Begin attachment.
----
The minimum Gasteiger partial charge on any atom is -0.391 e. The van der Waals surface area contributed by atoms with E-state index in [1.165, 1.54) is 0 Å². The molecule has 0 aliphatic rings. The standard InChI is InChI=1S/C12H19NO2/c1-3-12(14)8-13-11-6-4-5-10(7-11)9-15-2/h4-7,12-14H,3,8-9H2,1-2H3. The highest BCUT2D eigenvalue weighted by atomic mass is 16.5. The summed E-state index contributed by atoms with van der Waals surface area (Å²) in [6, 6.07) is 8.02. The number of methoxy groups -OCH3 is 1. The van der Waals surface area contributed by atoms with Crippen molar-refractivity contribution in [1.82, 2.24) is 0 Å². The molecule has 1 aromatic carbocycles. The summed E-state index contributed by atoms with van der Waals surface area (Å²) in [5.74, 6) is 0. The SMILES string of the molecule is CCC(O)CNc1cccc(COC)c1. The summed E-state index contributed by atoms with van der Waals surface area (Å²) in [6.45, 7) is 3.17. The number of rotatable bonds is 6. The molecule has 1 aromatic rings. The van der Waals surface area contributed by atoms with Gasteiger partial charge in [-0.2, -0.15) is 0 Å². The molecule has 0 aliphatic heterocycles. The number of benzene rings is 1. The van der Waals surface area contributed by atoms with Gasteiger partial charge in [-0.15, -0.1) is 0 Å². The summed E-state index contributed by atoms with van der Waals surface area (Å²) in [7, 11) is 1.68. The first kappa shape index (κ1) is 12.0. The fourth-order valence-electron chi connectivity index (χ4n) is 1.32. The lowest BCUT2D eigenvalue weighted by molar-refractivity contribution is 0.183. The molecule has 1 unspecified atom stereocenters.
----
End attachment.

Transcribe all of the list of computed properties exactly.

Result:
The minimum Gasteiger partial charge on any atom is -0.391 e. The van der Waals surface area contributed by atoms with E-state index in [1.165, 1.54) is 0 Å². The molecule has 0 aliphatic rings. The standard InChI is InChI=1S/C12H19NO2/c1-3-12(14)8-13-11-6-4-5-10(7-11)9-15-2/h4-7,12-14H,3,8-9H2,1-2H3. The highest BCUT2D eigenvalue weighted by atomic mass is 16.5. The summed E-state index contributed by atoms with van der Waals surface area (Å²) in [6, 6.07) is 8.02. The number of methoxy groups -OCH3 is 1. The van der Waals surface area contributed by atoms with Crippen molar-refractivity contribution in [1.82, 2.24) is 0 Å². The molecule has 1 aromatic carbocycles. The summed E-state index contributed by atoms with van der Waals surface area (Å²) in [5.74, 6) is 0. The SMILES string of the molecule is CCC(O)CNc1cccc(COC)c1. The summed E-state index contributed by atoms with van der Waals surface area (Å²) in [6.45, 7) is 3.17. The number of rotatable bonds is 6. The molecule has 1 aromatic rings. The van der Waals surface area contributed by atoms with Gasteiger partial charge in [-0.2, -0.15) is 0 Å². The molecule has 0 aliphatic heterocycles. The number of benzene rings is 1. The van der Waals surface area contributed by atoms with Gasteiger partial charge in [-0.15, -0.1) is 0 Å². The summed E-state index contributed by atoms with van der Waals surface area (Å²) in [7, 11) is 1.68. The first kappa shape index (κ1) is 12.0. The fourth-order valence-electron chi connectivity index (χ4n) is 1.32. The lowest BCUT2D eigenvalue weighted by molar-refractivity contribution is 0.183. The molecule has 1 unspecified atom stereocenters.